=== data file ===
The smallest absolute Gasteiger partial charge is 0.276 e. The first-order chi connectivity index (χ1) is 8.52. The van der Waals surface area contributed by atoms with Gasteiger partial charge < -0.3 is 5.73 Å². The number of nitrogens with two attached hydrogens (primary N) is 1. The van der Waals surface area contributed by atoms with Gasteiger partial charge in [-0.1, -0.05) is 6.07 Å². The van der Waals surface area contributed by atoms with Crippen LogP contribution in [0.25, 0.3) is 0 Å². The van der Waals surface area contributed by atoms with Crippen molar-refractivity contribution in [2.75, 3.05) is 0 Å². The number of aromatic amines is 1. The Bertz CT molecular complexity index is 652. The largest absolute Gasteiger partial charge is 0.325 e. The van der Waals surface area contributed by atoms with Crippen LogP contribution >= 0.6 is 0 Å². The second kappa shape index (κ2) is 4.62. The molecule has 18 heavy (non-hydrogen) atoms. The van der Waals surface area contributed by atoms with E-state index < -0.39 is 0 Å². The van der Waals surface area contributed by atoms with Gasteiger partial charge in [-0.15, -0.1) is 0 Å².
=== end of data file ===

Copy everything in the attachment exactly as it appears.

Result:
The smallest absolute Gasteiger partial charge is 0.276 e. The first-order chi connectivity index (χ1) is 8.52. The van der Waals surface area contributed by atoms with Gasteiger partial charge < -0.3 is 5.73 Å². The number of nitrogens with two attached hydrogens (primary N) is 1. The van der Waals surface area contributed by atoms with Gasteiger partial charge in [-0.1, -0.05) is 6.07 Å². The van der Waals surface area contributed by atoms with Crippen LogP contribution in [0.25, 0.3) is 0 Å². The van der Waals surface area contributed by atoms with Crippen molar-refractivity contribution in [2.75, 3.05) is 0 Å². The number of aromatic amines is 1. The Bertz CT molecular complexity index is 652. The largest absolute Gasteiger partial charge is 0.325 e. The van der Waals surface area contributed by atoms with Crippen LogP contribution >= 0.6 is 0 Å². The second kappa shape index (κ2) is 4.62. The molecule has 18 heavy (non-hydrogen) atoms. The van der Waals surface area contributed by atoms with E-state index < -0.39 is 0 Å². The van der Waals surface area contributed by atoms with Gasteiger partial charge in [-0.15, -0.1) is 0 Å².